Countess Forres

Forres is on the south shore of Scotland's second big east coast inlet that leads to the Great Glen formed by Lochs Ness, Lochy, and Linnhe. The Great Glen was formed by a strike slip fault, no longer active, where one slab moves horizontally past the other instead of diving below, subducting, the other. I live near today's most well-known strike slip fault - the San Andreas fault. From what I saw of Loch Ness with its brownish water (from peet content), there is insufficient biological activity to support a large animal such as a plesiosaur.

I cannot get any information about Countess Forres. Forres is in the out-of-use County Moray. The strike slip fault went inactive millions of years before 1975 when County Moray was relegated to census and land registration uses.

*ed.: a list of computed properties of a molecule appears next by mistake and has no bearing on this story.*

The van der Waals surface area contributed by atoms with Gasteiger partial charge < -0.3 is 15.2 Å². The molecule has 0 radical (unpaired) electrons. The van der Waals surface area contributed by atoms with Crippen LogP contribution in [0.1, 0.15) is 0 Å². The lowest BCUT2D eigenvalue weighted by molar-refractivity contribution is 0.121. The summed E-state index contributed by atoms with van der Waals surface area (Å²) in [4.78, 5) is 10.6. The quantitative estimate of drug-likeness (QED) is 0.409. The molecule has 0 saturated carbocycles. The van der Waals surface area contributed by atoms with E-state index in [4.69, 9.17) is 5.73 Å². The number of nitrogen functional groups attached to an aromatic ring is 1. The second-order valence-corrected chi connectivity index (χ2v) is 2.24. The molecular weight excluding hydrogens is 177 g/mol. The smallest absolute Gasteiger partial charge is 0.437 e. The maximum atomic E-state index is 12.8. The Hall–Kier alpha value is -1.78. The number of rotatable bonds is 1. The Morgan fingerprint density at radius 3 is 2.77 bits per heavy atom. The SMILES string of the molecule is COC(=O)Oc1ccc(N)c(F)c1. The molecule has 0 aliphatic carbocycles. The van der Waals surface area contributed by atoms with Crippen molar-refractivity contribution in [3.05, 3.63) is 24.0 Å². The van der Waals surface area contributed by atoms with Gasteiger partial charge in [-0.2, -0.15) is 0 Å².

From the USA Library of Congress Bain collection; spots throughout the image fixed with Photoshop by gogm.

Countess Forres LC Bain despot

The Countess wears a dress that could date to just before or just after World War I. The vest section may be sewn on around the upper bodice.

Keywords:  Countess, British, straight coiffure, bun, square neckline, vest bodice, necklace, earrings


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